Even more worrying is the medium-term outlook for global energy
supplies. The rise of the S.U.V. as a status symbol shows how
complacent Americans are about their supply of oil and petroleum.
They should not be. True, oil prices are low right now: a barrel of
West Texas crude sells for about $20, less than half the price (in
real terms) as at the peak of the oil crisis in 1982. But what made
prices go through the roof in the 1970's and early 1980's was
political instability in the Middle East: the anti-Israel Arab oil
embargo, the Iranian revolution and the Iran-Iraq war. It's no great
stretch to imagine something similar happening again. (Even the
demand-side shock of the recent U.S. boom trebled the oil price
between December 1998 and October 2000's $33 peak.)

The realities are stark. The Middle East accounts for 31 percent of
world oil production but just 6 percent of consumption. North America
accounts for about 18 percent of world oil production but consumes 30
percent. Even more sobering, however, are the figures for world oil
reserves: North America has just 6 percent of them; the Middle East
65 percent.

Feeling comfortable? Total U.S. energy consumption -- of which
petroleum accounts for about two-fifths -- has risen about 27 percent
since 1972, while oil reserves have fallen by about 30 percent. Right
now, the United States depends on the Persian Gulf -- mainly Saudi
Arabia -- for about 12 percent of its oil imports, but that figure is
bound to rise as OPEC countries account for an ever-increasing share
of the world's available oil.

The time frame may be much tighter than S.U.V. manufacturers realize.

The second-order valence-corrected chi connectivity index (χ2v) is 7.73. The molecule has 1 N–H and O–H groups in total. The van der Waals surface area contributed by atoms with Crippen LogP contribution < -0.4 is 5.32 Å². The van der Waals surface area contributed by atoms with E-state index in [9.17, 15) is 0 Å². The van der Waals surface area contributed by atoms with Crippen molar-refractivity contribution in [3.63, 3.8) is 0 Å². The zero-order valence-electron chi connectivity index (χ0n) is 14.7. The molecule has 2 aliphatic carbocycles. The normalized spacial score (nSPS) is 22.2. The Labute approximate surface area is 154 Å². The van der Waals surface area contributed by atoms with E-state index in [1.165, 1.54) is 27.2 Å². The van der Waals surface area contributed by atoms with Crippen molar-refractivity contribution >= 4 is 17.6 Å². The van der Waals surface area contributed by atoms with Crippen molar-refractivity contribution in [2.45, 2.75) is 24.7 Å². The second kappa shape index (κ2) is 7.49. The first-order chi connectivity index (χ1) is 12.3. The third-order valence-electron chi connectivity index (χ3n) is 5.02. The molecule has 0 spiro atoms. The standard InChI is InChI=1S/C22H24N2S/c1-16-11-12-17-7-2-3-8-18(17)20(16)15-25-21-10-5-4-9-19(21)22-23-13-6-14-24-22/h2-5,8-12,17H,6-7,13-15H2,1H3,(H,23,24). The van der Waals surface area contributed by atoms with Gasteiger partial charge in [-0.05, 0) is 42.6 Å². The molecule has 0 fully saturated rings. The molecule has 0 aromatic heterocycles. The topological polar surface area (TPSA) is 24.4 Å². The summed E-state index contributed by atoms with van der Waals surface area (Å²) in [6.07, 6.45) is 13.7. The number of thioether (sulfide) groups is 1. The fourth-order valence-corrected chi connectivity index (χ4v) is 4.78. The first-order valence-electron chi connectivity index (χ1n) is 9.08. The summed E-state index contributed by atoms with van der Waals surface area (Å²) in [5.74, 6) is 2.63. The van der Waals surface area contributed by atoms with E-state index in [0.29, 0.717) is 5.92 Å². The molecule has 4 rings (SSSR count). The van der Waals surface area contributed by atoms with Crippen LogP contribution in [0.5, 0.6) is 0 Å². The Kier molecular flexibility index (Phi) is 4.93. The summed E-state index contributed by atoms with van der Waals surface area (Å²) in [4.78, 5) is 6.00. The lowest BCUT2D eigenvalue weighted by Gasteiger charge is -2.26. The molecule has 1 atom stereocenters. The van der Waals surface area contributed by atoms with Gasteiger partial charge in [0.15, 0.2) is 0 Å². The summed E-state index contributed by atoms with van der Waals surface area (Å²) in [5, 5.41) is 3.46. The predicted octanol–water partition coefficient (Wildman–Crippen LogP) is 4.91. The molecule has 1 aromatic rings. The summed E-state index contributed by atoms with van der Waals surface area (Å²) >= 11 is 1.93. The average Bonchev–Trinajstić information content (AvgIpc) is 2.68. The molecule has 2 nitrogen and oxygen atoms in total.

Kenneth S. Deffeyes of Princeton University predicts that global oil
production will start to decline from 2004. At a conference at the
Royal United Services Institute in London in October, experts warned
that from 2008 supplies of non-OPEC oil will fall steeply -- reaching
close to zero in 2040 -- and that, barring some major technological
breakthroughs, there will be an effective world shortage from 2010.

Yet even that estimate could prove to be overoptimistic if there is a
regime change in Saudi Arabia. Like ''the coming oil crisis,'' the
fall of the Saudi monarchy has been prophesied so often that many
people have stopped believing it could ever happen. Don't be so sure.
The position of the ruling dynasty increasingly resembles that of the
shah of Iran in the late 1970's. Low oil prices may have been good
for the West, but they have produced a significant fall in per capita
income in Saudi Arabia, creating a reserve army of disenchanted young
men who are the natural recruits of Al Qaeda.

Make no mistake: radical Islam -- especially the Wahhabist strain
found in Saudi Arabia -- is a revolutionary movement that has set the
Middle East ablaze before now (in the 1880's for example, when a
Sudanese holy man calling himself the ''Mahdi,'' or ''expected
guide,'' emerged as the Victorian Osama bin Laden). A revolution in
Saudi Arabia would be as traumatic a blow to the world economy as the
Iranian revolution of 1979.

The days of the S.U.V. -- perhaps even the days of the
internal-combustion engine -- are therefore numbered. American car
manufacturers have less than a decade to come up with an alternative
and affordable energy source to gasoline. If they fail, the world
economy could well find itself reliving the stagflation of the
1970's.

--
Louis Proyect, lnp3 at panix.com on 12/02/2001